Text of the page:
Lately I’ve been fascinated by the behaviour of our dog, Casey, as he explores his world. For some time now, I’ve noticed that when we let him out, or when he leaves the house via his personal door, he always does the same thing – stops at the top of the steps, nose into the prevailing wind, to see what might be happening before he goes down into the garden.
This observation led me to watch more carefully, and as a result I’ve gained some knowledge about the world as he sees it. We walk much the same route twice a day, with some slight variations. We leave by the the back gate, down towards the head of the bridge, and then in a big loop on the top of the coulees before coming back the same way. It’s the same route to us every day, but it’s clearly not the same route to Casey.
Most often he can hardly contain himself at the back gate, because the two dogs Harley and Hailey are out next door. On those days, he tears along the fence, barks furiously for a moment, then remembers that he is not supposed to do that and trots back to us. He doesn’t bark as much since Hailey acquired a barking collar – an anti-barking collar, I suppose.
On other days, his behaviour is quite different. He may run hard the other way, along the fence, before returning to us. This week for two or three days in a row he ran straight ahead, up over the berm and down towards the barbed wire fence. We followed him, fearing he might run out to the tracks, but he stopped before the fence and was sniffing furiously with his best beagle sniff – fff fff fff fff fff. Did he smell something that had been there, or did he see something earlier and remembered it?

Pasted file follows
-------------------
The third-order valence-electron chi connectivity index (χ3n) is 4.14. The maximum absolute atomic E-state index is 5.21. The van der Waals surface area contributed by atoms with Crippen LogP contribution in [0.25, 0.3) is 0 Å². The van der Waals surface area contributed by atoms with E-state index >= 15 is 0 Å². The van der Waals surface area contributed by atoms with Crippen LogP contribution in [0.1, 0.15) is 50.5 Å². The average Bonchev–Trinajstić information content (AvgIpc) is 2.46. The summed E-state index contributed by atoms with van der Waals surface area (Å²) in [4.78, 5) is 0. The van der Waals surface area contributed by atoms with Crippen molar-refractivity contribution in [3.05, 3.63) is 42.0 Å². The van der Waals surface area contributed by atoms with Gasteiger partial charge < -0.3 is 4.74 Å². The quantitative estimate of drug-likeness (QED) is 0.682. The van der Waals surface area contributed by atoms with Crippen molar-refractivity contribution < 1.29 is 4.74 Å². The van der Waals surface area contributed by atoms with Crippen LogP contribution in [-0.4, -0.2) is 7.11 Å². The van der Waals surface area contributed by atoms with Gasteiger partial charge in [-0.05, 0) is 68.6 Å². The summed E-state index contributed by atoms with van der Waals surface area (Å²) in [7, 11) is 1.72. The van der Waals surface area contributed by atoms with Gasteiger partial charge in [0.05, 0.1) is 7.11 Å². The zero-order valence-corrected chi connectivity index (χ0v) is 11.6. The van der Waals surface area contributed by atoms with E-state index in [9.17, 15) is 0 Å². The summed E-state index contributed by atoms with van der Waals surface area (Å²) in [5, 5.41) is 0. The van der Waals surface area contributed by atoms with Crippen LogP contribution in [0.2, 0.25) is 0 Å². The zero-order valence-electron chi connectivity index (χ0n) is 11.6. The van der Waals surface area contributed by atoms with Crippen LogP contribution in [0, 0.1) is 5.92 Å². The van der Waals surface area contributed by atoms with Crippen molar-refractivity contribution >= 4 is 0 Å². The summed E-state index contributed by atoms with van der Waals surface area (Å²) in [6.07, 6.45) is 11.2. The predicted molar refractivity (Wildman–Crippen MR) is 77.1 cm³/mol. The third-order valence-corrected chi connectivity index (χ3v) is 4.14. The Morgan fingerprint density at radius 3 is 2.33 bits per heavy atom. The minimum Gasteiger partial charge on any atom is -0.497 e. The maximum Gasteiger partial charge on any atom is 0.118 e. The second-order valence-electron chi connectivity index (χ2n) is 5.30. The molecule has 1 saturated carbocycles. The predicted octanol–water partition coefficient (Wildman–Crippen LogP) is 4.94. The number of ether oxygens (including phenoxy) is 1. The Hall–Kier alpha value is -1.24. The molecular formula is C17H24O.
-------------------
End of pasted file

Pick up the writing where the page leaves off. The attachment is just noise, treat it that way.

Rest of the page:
The walk continues, Casey happily trotting along until something catches his attention. It’s almost always an odor. His head will go down, and he will change direction to follow the scent. I’ve learned to interpret what happens next to some degree. If his nose stays down, he is probably on the trail of another dog. If the dog passed by recently, he will track carefully and rapidly but look up every few steps, apparently to see if he can see whatever he is following.
Some scents are left by creatures which frighten him, or are unfamiliar. In such cases, his head is up, as is the fur along the back of his neck, and his tail is straight out behind him at a 45 degree downward angle. He looks, in a word, tense and a bit concerned. He won’t follow those scents, at least not too far, but will stand for some time, nose in the air, trying to figure things out.
Birds are of great interest to him. If he scents a bird of any kind, and it’s upwind, he is gone at full speed. One day last fall he flushed a covey of partridges; from the point where he scented them to where he rousted them was about 60 metres upwind, which is quite a distance. He will act the same for other unseen and unsuspecting birds. Earlier this fall, we walked down along the river, and I noticed he was acting as described above. It took me a while to realize that he was scenting and hearing a large flock of geese on the ice on the other side of the river.
Casey’s world is a rich world – I’m convinced. It’s not the drab brown world of a Lethbridge winter that I see. It’s interlaced with meaning provided by creatures wild and tame who make it their home, or pass through. It’s a world borne on the wind, all but invisible to me. It’s not the same walk every day; there is something new and interesting to explore.
I think there may be a lesson here.